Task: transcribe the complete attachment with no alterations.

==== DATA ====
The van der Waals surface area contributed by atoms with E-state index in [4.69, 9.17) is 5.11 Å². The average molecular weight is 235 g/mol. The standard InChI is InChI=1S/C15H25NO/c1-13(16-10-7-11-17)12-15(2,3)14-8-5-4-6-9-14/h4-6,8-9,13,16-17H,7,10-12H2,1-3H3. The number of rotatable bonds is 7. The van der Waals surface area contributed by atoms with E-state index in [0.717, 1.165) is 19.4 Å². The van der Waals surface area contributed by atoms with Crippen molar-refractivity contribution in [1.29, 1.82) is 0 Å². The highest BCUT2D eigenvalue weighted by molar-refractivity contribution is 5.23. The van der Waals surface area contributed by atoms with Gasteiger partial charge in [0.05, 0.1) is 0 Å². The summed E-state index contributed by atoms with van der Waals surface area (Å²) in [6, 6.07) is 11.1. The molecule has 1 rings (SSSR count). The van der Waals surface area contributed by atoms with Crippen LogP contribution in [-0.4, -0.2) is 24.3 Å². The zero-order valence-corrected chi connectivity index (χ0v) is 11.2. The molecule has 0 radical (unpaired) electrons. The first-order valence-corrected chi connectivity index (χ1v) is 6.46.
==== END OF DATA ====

The van der Waals surface area contributed by atoms with E-state index in [4.69, 9.17) is 5.11 Å². The average molecular weight is 235 g/mol. The standard InChI is InChI=1S/C15H25NO/c1-13(16-10-7-11-17)12-15(2,3)14-8-5-4-6-9-14/h4-6,8-9,13,16-17H,7,10-12H2,1-3H3. The number of rotatable bonds is 7. The van der Waals surface area contributed by atoms with E-state index in [0.717, 1.165) is 19.4 Å². The van der Waals surface area contributed by atoms with Crippen molar-refractivity contribution in [1.29, 1.82) is 0 Å². The highest BCUT2D eigenvalue weighted by molar-refractivity contribution is 5.23. The van der Waals surface area contributed by atoms with Gasteiger partial charge in [0.05, 0.1) is 0 Å². The summed E-state index contributed by atoms with van der Waals surface area (Å²) in [6, 6.07) is 11.1. The molecule has 1 rings (SSSR count). The van der Waals surface area contributed by atoms with Crippen LogP contribution in [-0.4, -0.2) is 24.3 Å². The zero-order valence-corrected chi connectivity index (χ0v) is 11.2. The molecule has 0 radical (unpaired) electrons. The first-order valence-corrected chi connectivity index (χ1v) is 6.46.